There is a reason that phones, tablets, minis, laptops and desktop computers all exist. Each does a different thing. Sometimes only a slightly different thing, but a different thing nonetheless. And with a few exceptions, we use different products and brands as we perform different tasks on these different devices, depending on what we’re trying to accomplish.
If you’re checking your Facebook feed, the difference between doing so on your iPhone, your iPad and your iPad mini isn’t apparent. But if you’re writing a message to a long-lost friend on Facebook, ideally you want to do so via your laptop or desktop, using a tactile keyboard, on the web. (And maybe you even want to write it first using a word-processing application.) If you’re trying to research Twitter trends or simultaneously monitor thousands of tweets, the Twitter mobile app just won’t cut it (not even Twitter’s website will cut it sometimes—just ask Tweetdeck). If you’re gaming, Candy Crush is fine on a phone, but if you want to play a graphics-intensive game, you’d be advised to do so using a heavy-duty desktop machine or a gaming console. Blog posts are easily tweaked on WordPress’s app, but I wouldn’t want to compose several thousand words by plunking them out on a virtual keyboard. I’d never want to watch Gravity on my phone.
On and on—you get the point. Or, rather, I will get to the point. Magazines are ideally meant to be enjoyed on paper at leisure. The long articles, the beautiful photos, the envy-inducing ads, the feel of the pages in the hand, the tearing out of things to remember. With the exception of some news journalism, very few brands work on absolutely all devices. The New York Times and Buzzfeed, to name two, do an exceptional job cross-platform. But even then, those in-depth, well-reported 10,000-word profiles that the Times does so well? I can’t sit still long enough to read them on the web, let alone while squinting and scrolling on a phone. Buzzfeed’s GIF-sticles? Good luck getting them to load and animate as quickly as you want them to on a tablet.
I’ve written before about how dismally magazine apps perform and tried to propose theories as to why that might be. But maybe it’s simpler than all that. Maybe it’s not more visibility in the app store or better PR or more intrusive update alerts or a consistent user experience. Maybe it’s as simple as: Each task we perform in our lives has an appropriate medium.
Last month, while lamenting the lack of innovation surrounding magazine apps, I wrote:
Jon Lund reported in October that “there’s not much room for magazine apps” on people’s phones and tablets, considering that the average mobile user has 41 apps on his or her smartphone but opens only eight of them daily.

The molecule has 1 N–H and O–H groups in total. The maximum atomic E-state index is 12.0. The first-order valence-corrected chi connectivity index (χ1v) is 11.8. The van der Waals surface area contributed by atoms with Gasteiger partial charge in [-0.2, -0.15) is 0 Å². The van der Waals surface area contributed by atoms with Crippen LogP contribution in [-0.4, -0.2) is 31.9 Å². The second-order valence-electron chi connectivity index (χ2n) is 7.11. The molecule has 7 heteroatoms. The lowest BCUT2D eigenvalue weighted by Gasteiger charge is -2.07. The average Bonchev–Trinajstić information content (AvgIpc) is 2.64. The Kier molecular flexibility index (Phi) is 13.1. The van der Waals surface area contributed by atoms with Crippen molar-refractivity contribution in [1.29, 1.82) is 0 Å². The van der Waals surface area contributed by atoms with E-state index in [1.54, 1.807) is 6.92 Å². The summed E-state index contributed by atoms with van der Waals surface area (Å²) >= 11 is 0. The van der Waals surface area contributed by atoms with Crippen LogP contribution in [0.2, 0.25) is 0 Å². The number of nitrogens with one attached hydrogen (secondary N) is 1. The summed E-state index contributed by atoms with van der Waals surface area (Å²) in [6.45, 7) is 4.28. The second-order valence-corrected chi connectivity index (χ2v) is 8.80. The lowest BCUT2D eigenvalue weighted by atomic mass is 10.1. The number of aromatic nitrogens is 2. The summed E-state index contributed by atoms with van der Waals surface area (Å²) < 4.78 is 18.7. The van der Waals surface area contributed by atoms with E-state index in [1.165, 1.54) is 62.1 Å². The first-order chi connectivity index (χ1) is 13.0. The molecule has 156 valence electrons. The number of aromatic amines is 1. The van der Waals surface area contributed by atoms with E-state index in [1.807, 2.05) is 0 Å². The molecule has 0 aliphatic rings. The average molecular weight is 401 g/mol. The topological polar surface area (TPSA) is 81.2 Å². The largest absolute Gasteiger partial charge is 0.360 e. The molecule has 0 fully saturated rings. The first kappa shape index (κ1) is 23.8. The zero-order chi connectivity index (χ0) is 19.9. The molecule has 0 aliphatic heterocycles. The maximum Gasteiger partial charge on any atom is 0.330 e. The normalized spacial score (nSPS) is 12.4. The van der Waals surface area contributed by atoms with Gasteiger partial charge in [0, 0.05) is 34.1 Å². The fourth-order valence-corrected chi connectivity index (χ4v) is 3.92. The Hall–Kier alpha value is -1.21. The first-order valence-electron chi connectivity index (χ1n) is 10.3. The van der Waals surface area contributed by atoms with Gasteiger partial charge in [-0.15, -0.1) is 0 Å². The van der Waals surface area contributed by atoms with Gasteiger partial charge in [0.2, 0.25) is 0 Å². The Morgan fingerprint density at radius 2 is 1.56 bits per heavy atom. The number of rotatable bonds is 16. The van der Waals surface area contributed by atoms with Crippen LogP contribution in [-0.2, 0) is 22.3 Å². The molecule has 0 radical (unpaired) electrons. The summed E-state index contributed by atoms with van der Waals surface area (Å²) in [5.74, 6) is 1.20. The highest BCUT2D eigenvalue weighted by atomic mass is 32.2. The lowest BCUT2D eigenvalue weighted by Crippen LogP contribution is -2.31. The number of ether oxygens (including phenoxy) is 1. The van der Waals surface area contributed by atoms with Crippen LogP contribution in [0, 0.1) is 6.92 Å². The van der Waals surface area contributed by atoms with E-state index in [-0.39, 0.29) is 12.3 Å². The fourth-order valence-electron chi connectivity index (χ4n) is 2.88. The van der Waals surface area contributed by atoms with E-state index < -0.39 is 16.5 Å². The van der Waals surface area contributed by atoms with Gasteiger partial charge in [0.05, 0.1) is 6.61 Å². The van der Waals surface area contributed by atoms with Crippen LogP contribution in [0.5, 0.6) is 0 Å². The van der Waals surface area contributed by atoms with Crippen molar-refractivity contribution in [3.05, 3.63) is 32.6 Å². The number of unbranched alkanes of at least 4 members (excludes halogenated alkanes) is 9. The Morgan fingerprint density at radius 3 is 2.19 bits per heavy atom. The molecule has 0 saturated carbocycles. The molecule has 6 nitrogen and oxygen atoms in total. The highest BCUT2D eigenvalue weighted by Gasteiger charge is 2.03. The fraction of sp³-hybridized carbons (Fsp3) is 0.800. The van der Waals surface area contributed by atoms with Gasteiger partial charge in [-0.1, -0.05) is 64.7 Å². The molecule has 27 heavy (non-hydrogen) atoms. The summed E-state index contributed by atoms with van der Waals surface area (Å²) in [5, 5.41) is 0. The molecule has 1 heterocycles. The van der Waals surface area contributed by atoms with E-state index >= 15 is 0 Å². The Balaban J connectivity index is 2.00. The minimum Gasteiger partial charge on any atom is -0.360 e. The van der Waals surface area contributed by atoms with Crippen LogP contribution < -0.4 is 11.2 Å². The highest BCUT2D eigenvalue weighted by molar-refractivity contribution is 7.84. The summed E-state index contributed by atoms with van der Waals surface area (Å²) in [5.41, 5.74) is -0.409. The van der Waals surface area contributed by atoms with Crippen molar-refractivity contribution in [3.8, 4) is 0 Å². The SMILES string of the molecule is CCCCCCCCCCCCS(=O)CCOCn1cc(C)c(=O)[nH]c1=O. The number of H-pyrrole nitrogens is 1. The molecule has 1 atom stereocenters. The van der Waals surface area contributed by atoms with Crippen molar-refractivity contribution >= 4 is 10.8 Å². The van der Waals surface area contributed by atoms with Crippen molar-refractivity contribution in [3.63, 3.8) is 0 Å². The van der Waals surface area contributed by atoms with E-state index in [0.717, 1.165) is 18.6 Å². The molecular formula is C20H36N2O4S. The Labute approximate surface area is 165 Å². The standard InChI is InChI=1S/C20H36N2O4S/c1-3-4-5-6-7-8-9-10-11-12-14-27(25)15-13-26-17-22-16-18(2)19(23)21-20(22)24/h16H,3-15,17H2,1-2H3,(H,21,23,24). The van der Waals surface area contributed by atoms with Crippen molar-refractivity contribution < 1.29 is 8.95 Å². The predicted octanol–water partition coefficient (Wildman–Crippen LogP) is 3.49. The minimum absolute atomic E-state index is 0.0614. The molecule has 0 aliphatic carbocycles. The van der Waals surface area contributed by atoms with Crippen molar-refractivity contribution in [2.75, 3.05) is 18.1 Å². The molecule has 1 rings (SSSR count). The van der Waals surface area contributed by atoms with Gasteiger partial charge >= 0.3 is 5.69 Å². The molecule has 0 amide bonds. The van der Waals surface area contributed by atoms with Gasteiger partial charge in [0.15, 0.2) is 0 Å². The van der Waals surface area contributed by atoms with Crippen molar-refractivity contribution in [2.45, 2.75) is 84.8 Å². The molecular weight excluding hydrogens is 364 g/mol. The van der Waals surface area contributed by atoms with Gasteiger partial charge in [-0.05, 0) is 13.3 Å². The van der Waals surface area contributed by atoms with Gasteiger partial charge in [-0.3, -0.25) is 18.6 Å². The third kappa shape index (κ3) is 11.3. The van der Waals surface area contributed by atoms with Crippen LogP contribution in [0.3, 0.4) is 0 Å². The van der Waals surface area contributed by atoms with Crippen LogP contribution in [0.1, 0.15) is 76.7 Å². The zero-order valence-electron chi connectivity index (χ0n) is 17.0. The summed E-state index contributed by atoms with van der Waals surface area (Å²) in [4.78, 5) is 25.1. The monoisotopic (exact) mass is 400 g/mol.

But maybe users stick to those eight apps simply because those are the eight that work best on their phones. Maybe they don’t bother with magazine apps not because magazine apps suck, but because they don’t use their phones to read magazines.
Maybe it’s simply that magazines aren’t truly viable in any meaningful way except for in the form they’ve taken for hundreds of years. (“Meaningful” in a literary sense, but also in the sense of those often-mentioned new revenue models we’re all still waiting to see take shape.)
Of course, some journalism works just great across devices. Quick text-based blog posts, 500-word essays, two-sentence breaking-news alerts—all are welcome, whether I’m on the couch with my tablet, on the move with my phone or at my desk with my laptop.
But in the vast majority of cases, every medium has its best form of distribution—magazines, yes, but also television, movies, books, etc. A place for everything, and everything in its place. So why is the media industry trying to make itself viable across all platforms? Pick a thing, realize its potential, realize its limitations, and do it well.
I previously said that “unlike many apps, the media’s brand relevance and reputation absolutely hinges on an amazing user experience across devices at all times. In short, it has to be perfect.” I stand by that. But if it can’t be perfect—and we’re realizing that it cannot—I don’t think the next best answer is to half-ass a magazine app, a website and the magazine itself. I think if there is any progress to be made, it will be by using technology to focus on task- and purpose-based distribution instead of trying to be all things to all people (and devices).